Research Seminar in Economics: The Age Trajectory of Happiness: How Lack of Causal Reasoning has Produced the Myth of a U-Shaped Age-Happiness Trajectory
A large interdisciplinary literature on the relationship between age and subjective well-being (happiness) has produced very mixed evidence. Virtually every conceivable age-happiness trajectory has been supported by empirical evidence and theoretical arguments. Sceptics may conclude that the social science of happiness can only produce arbitrary results. In this paper we argue that this conclusion is premature. Instead, the methodological toolbox that has been developed by the modern literature on causal inference gives scholars everything they need to arrive at valid conclusions: the causal inference toolbox only must be applied by happiness researchers. We identify four potential sources of bias that may distort the assessment of the age-happiness relationship. By causal reasoning we derive a model specification that avoids these biases. For an empirical illustration, we use the longest running panel study with information on happiness, the German Socio-Economic Panel (1984-2017; N persons=70,922; N person-years =565,703). With these data we demonstrate the relevance of the four biases and how combinations of different biases can reproduce almost any finding from the literature. Most biases tend to produce a spuriously U-shaped age trajectory, the most prominent finding from the literature. In contrast, with our specification we find a (nearly monotonic) declining age-happiness trajectory.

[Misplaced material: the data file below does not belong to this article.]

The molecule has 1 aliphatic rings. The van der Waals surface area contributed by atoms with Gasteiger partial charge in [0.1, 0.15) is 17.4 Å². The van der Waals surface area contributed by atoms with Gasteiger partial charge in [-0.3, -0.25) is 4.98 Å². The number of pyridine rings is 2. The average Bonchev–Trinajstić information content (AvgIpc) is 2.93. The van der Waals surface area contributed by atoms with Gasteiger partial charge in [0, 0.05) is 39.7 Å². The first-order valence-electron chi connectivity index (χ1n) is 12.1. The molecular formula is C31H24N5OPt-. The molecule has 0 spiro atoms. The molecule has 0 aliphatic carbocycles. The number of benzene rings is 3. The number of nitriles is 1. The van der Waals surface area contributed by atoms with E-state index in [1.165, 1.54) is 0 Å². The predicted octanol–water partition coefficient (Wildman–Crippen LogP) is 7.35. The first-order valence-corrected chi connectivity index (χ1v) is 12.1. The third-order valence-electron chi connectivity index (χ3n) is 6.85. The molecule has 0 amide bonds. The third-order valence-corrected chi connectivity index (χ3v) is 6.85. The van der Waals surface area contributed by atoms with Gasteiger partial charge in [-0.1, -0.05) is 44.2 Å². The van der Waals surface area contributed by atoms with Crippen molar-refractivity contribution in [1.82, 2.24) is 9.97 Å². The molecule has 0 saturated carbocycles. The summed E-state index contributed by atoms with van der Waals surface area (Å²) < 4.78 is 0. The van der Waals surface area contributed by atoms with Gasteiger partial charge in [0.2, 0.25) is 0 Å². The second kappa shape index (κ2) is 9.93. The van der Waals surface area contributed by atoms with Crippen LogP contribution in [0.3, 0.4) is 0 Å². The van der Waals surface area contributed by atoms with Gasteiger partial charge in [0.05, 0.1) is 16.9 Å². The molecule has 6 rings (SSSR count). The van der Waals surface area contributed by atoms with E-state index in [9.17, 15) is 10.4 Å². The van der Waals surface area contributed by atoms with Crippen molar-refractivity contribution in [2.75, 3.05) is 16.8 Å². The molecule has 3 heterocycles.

Josef Brüderl is a professor of Economics at Ludwig-Maximilians-Universität München. His focuses on quantitative research on inequalities and families.The Seminar will be held digitally. To receive the event details and invitation link, please sign up here.
Zeit & Ort
08.07.2021 | 12:15 - 13:30